The positive image show it as a family group in Victorian or Edwardian dress; the young man’s suit and tie suggests the latter period. The family is grouped around the matriarch in white bonnet. Four generations are pictured, a notable occasion worthy of a formal photograph in those days of infant mortality and early death.

They seem neither wealthy nor poor, and the scene could have been in the country or the city. Their neat clothes contrast with the untidy architecture. It is notable that all the women wear white. Frustratingly, there are not enough firm clues to be certain about the photograph’s details. It’s full of stories, but you have to make them up yourself.

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Handmade camera

The Theater of Insects

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Jo Whaley, Pareronia valeria, 2007

Jo Whaley has been making still lifes since the 1980s and her work has been widely published and exhibited. Her book The Theater of Insects came out in 2008 and contains many of her beautiful colour photographs.

The blurb states that she “… constructs mesmerizing scenes with vibrantly colored bugs that echo the tradition of natural history dioramas, but are artfully placed against weathered, man-made backgrounds. The result is a compelling marriage of natural and artificial, art and science.”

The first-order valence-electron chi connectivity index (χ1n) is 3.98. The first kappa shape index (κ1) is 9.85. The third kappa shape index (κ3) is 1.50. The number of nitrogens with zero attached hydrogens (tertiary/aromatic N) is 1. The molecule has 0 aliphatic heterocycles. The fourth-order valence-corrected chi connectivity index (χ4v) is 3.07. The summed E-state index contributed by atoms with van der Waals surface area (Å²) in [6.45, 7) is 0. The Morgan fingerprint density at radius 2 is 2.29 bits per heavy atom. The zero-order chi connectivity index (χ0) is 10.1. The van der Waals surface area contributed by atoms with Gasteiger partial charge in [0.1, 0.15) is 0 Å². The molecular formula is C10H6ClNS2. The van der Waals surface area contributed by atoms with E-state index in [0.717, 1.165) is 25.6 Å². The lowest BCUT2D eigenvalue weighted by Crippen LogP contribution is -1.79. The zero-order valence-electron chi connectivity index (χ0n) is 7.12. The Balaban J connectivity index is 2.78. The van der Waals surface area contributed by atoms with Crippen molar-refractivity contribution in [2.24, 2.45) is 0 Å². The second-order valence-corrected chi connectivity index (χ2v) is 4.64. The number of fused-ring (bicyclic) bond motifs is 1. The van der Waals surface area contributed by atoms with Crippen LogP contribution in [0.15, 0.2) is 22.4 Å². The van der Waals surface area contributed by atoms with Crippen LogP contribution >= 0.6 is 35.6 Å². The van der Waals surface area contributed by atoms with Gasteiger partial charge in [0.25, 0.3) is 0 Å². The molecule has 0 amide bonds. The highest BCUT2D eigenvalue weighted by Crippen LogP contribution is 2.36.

Pareronia Valeria (above) is a species of South Indian butterfly known as the Common Wanderer; it is a beautifully ‘designed’ creature. Whaley’s photograph shows a male and female arranged on top of a medical illustration labelled ‘pelvis of the man and the woman’. It shows the differences between the sexes and the resemblance between species.

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Jo Whaley, Acrocinus longimanus, 2006

Acrocinus longimanus is known as the harlequin beetle because of its elaborate coloured pattern on its back. It is native to Central and South America, although it seems to want the whole world with its absurdly long forelegs.

 

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Jo Whaley, Phasmid, 2002

Phasmids are named from the Latin word ‘phasma’ meaning phantom or apparition. Since most of them camouflage themselves as sticks and leaves they seem able to disappear like ghosts. But this spectral quality is countered by their hard linear forms, echoed in the picture by the geometric diagrams.

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Jo Whaley at work on Morpho Deidamia.

Whaley talks about her practice in terms of theatricality; the still lifes are arranged with the same kind of detail as stage sets. The props, backgrounds, lighting and colour only come to life when every element is in place. She learnt this skill when she worked for the San Francisco Opera as a scenic artist, fresh out of art school where she majored in painting. In a way, she is still a painter and still a scenic artist.

“The difficulty with the still-life genre is that one has to animate the inanimate. My approach is to consider the still-life set as a theatrical stage, where the backdrops are fabricated and the objects are positioned to create a visual dialogue. In designing the set, I take my lead by considering the aesthetics that are apparent in the insects themselves.

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Jo Whaley, Morpho Deidamia, 2007